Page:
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Writing

Raiders of the Lost Emotional Arc

A big mistake I made with the first book (and honestly, there were so many big mistakes, I’m surprised it got written at all…) was not taking charge of the emotional journey of my characters during the planning phase.

I had a vague idea that Cal would find fulfilment and some sort of closure as a result of the adventure, but I didn’t do any work up front on how that closure would come about. Consequently I ended up with this character reacting to events of the book while not really changing significantly within themselves. And then when the big emotional moments came, they felt forced and unearned.

The biggest example of this is that (scandal) the early drafts of the book had Cal and Droov hooking up mid-way through the book. There was a big love scene and everything! (No sex scene though – those are very hard to make not awful). But because I hadn’t properly planned out the emotional journeys that led to that point, the scene felt like it came from nowhere, and it was deeply unconvincing.

In the end, I couldn’t make the romance element work, so I scrapped it and concentrated on the individual emotional arcs of my two leads. The telling thing is that in order to remove all references to the romance, I only needed to change about 10 sentences throughout the rest of the book. The big romance ended up just being a minor plot twist, rather than a culmination and a fulfilment of an emotional journey, so it was all too easy to remove.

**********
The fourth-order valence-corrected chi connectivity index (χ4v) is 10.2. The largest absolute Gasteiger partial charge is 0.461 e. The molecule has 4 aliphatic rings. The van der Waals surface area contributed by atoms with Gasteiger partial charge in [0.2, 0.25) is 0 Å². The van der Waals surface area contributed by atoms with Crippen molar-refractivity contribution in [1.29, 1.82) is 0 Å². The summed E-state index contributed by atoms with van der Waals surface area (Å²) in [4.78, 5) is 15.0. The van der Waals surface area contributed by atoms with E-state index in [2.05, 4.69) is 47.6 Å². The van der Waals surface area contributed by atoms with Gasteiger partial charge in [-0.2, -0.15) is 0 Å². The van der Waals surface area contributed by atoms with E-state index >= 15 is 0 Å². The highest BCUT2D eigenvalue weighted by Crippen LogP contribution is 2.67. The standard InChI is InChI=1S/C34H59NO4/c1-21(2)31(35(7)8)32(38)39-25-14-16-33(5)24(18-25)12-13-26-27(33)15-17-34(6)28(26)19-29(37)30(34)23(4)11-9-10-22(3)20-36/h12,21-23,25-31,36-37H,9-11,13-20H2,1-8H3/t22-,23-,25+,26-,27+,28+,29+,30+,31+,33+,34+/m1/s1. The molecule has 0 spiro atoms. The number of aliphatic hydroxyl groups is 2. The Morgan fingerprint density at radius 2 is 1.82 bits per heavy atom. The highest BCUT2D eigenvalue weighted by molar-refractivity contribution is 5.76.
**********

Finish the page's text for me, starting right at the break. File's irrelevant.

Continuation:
Around draft 4, I finally got around to properly planning the emotional arcs of Cal and Droov. And this is how I did it:

First I decided where I wanted my leads to end up emotionally. I wanted Cal rediscovering his mojo, and Droov learning the joys of not being such a selfish tool. Then I rewound back to the beginning and rewrote the opening chapters to put them both in the complete opposite emotional spaces: Cal consumed with guilt and regret, and Droov being a selfish tool.

Immediately, I had given myself the fun writing challenge of getting them from emotional state to another by the end of the book. But how to plan it? I already had my story structure in place by then, so I plotted out each key moment and interaction on a spreadsheet and added a column each for Cal and Droov. In these new columns I described how each moment would affect them on their journey. It meant a lot of rewriting, but it resulted in a story where you care much more about the plot because you see how it’s affecting the characters in the story.

Later today I’ll be doing a similar spreadsheet for book 2. Wish me luck.

PS If you are wondering, the big love moment was replaced by the scene with Cal and Droov stargazing by the lake – because I reckon characters being honest and sharing their fears is a lot more interesting and challenging than just having them confess their love and smooching a bit.

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